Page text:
Posts Tagged With: Reservation land


The drive into Blue Lake State Park was kind of desolate. The country really opens up with few signs of human activity.  Much of the land around here is Indian Reservation. We saw Indian Ponies and cows eating the green grass along  the roadside. We could see fencing, but these animals seemed used to vehicles and had free range.

As we drove into the park, we saw this rancher and his dog riding a quarter horse and leading another horse  into the park.  This is a primitive park with no water or amenities save the lake. It took us some time to find a suitable level site away from the sand where  sharp wind gusts that come up push in that grit.  I was able to get my bike out and ride for the first time and it felt great. It’s quiet here and the peacefulness soaks into your bones after Albuquerque and Grants.  We are headed for Gallup then Canyon de Chelly.

Two hours later the quartet came back from their journey, just passing our camping spot. The horse on the left, Mash, is part thoroughbred and quarter, Paiute is a quarter horse. And Mattie, the herding dog, is part border collie. The quarter horse reminded me of my daughter’s horse and I asked if he rented them. No!  The horse on the lead is young and in training. “I just took ’em over some rough country,” he told me.  I love to ride but I hate those nags in the rental outfits.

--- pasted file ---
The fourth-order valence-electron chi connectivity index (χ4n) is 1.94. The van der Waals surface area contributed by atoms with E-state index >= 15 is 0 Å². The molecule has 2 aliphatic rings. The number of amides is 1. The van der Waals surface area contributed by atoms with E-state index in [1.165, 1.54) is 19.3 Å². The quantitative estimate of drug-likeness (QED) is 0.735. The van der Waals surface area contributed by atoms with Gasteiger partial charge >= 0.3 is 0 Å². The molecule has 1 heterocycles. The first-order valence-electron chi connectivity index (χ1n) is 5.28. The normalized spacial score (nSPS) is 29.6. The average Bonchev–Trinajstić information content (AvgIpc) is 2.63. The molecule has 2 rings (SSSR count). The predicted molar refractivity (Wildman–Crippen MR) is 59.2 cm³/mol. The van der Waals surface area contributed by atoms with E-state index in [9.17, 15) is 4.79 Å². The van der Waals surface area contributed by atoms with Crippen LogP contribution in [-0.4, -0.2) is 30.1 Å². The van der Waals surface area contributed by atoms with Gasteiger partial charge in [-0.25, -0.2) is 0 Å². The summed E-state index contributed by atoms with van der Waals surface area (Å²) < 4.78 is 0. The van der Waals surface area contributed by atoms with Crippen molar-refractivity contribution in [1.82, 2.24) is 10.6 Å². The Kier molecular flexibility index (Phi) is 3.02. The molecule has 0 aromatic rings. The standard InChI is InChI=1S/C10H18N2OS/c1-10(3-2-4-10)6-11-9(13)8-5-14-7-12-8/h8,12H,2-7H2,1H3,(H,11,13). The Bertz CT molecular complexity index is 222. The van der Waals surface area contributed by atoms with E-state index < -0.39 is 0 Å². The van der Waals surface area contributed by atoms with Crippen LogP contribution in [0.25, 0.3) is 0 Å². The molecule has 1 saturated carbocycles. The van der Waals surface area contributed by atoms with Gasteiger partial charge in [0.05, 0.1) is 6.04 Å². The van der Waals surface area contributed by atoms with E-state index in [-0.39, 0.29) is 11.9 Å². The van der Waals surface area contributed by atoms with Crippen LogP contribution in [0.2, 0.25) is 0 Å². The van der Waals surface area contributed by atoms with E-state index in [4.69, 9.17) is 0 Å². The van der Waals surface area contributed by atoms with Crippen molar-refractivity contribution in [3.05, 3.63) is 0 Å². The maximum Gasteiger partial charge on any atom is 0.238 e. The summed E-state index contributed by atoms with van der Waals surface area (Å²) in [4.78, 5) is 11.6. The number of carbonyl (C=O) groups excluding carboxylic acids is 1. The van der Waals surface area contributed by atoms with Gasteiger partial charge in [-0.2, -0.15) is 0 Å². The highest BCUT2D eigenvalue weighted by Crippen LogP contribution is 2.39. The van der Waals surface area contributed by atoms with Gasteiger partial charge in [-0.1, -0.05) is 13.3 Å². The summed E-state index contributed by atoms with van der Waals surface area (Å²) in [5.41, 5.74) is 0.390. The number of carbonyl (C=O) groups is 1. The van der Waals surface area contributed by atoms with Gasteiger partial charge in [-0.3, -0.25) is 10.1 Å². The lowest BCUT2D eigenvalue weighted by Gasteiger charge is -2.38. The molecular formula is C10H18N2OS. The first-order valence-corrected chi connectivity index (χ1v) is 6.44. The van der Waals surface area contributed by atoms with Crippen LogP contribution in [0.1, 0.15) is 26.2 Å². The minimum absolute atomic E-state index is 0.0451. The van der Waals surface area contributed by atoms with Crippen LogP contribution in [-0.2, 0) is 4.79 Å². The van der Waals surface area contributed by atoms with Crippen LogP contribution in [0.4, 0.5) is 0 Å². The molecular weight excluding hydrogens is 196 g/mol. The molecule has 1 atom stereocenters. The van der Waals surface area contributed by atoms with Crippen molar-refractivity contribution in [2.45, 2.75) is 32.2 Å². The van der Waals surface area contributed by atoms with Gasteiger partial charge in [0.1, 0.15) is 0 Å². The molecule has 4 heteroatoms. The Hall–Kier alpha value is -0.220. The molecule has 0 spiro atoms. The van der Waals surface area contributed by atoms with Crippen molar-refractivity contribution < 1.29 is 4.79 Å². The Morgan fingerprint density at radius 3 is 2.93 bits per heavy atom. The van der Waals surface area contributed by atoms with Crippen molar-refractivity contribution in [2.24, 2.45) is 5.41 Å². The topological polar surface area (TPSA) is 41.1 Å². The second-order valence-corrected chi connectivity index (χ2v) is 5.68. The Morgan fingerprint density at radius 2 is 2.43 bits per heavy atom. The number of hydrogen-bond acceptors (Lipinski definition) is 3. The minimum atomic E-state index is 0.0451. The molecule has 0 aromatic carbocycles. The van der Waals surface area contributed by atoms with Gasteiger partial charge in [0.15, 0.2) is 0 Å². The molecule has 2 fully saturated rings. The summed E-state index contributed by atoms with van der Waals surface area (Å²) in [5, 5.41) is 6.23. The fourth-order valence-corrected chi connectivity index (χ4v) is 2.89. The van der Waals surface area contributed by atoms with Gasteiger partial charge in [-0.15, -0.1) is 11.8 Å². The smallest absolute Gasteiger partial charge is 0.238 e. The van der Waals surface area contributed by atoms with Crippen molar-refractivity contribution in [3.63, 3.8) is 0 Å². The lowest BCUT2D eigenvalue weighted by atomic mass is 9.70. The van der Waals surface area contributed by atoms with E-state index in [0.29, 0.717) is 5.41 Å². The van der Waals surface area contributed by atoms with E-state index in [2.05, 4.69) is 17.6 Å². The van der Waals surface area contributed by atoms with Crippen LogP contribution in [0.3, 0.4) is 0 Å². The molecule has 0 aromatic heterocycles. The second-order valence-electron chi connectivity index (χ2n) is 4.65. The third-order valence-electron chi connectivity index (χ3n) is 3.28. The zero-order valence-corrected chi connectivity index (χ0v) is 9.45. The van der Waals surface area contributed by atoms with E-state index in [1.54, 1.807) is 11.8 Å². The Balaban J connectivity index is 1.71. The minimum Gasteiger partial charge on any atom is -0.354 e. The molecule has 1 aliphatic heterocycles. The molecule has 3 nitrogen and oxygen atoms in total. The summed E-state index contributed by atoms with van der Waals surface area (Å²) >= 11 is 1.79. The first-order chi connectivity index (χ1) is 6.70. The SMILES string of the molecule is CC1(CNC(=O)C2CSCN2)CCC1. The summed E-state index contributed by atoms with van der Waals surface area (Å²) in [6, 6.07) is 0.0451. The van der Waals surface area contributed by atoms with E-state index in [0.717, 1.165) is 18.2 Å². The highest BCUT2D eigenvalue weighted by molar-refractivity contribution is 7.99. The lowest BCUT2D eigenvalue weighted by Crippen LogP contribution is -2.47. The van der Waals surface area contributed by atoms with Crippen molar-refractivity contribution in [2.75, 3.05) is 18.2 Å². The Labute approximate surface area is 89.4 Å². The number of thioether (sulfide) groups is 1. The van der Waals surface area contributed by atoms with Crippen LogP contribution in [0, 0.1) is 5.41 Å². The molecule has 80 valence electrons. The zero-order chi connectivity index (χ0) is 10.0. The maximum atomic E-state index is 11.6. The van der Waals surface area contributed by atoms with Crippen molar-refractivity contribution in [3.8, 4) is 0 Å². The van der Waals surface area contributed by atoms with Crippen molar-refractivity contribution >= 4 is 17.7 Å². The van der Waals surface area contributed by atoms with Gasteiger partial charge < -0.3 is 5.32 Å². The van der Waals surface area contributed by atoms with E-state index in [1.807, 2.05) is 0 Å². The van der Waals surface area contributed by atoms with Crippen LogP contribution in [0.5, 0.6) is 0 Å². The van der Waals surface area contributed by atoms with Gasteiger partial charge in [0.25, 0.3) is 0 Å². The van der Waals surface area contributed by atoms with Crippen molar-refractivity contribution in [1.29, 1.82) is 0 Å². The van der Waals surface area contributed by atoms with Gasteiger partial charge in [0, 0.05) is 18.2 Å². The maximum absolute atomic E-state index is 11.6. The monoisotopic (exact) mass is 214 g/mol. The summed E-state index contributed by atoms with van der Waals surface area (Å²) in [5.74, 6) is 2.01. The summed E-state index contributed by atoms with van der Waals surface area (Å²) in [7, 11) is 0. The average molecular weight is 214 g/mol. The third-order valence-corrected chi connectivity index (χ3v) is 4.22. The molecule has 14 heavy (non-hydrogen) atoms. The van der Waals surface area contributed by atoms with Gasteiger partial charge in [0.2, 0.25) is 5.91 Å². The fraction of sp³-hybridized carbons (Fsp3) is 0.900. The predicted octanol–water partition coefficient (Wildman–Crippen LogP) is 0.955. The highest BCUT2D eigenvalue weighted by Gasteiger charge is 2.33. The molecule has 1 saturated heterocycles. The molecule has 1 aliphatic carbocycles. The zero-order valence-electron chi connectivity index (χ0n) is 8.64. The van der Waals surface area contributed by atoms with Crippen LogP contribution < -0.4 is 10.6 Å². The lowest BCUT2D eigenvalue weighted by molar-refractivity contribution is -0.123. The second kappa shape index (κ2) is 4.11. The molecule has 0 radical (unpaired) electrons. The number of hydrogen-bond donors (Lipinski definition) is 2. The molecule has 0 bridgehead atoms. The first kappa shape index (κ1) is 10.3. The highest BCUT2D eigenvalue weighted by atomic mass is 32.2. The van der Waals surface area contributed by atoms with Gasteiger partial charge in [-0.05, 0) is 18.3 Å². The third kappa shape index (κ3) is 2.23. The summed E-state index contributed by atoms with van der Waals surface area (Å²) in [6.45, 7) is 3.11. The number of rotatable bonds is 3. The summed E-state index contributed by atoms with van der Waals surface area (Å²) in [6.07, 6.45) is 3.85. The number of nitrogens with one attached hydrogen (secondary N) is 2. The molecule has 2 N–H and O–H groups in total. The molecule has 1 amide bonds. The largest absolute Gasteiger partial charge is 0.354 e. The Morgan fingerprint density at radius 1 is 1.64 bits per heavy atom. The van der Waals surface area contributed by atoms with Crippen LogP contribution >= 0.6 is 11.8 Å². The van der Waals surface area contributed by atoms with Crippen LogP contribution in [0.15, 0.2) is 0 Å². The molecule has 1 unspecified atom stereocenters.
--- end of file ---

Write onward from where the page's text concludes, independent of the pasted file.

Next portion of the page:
I got to pat them down, remove a few burrs from their blankets and fur and they went on their way.

About dinner time, we saw the Indian ponies come in for a drink at the lake.  They seem used to people and ignore them.

Then more came, headed for a drink. Two colts were among the adults.

After their drink, they settled in to graze.

We watched them and some hunting raptors until the sun went down.  The motor home is outfitted with solar and we read until bedtime. We are tucked in for a quiet couple days before we move on.

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On our evening walk yesterday, a point of land that is normally deserted was alive with activity. We walked over to see what the encampment was about.

The land here is part of the Swinomish Indian Reservation. Thousand Trails leases from them and all fishing rights here belong to the Swinomish.  When we got to the top of the point, the fishermen were gathering in a huge net.

We watched for about a half hour as the gathered net got smaller and the pile of floaters got larger. They periodically tossed crabs back into the water that were caught in the net.

These two men pounded a huge stake into the ground to affix the next net being spread out while the fish from the first net were unloaded into bins on the beach.

All hands worked swiftly to free the fish from the netting and toss them into bins.

The catch is pink salmon.

It they happen to net a king salmon, like this prize, they set it aside. Maybe for the harvest celebration party. The Swinomish own a fish company and all proceeds are shared. This point is not the only spot they net salmon. The catch was not big this year according to one local observer.

This is a once a year event and we were glad we just happened to catch it.

The bin was loaded on a truck to be processed. From the number of bins, the work must have gone on all day. Then surprise, when we began our walk back, the tide had come in and we had to slog through water to get back to the park.

I will resume my China blog tomorrow.


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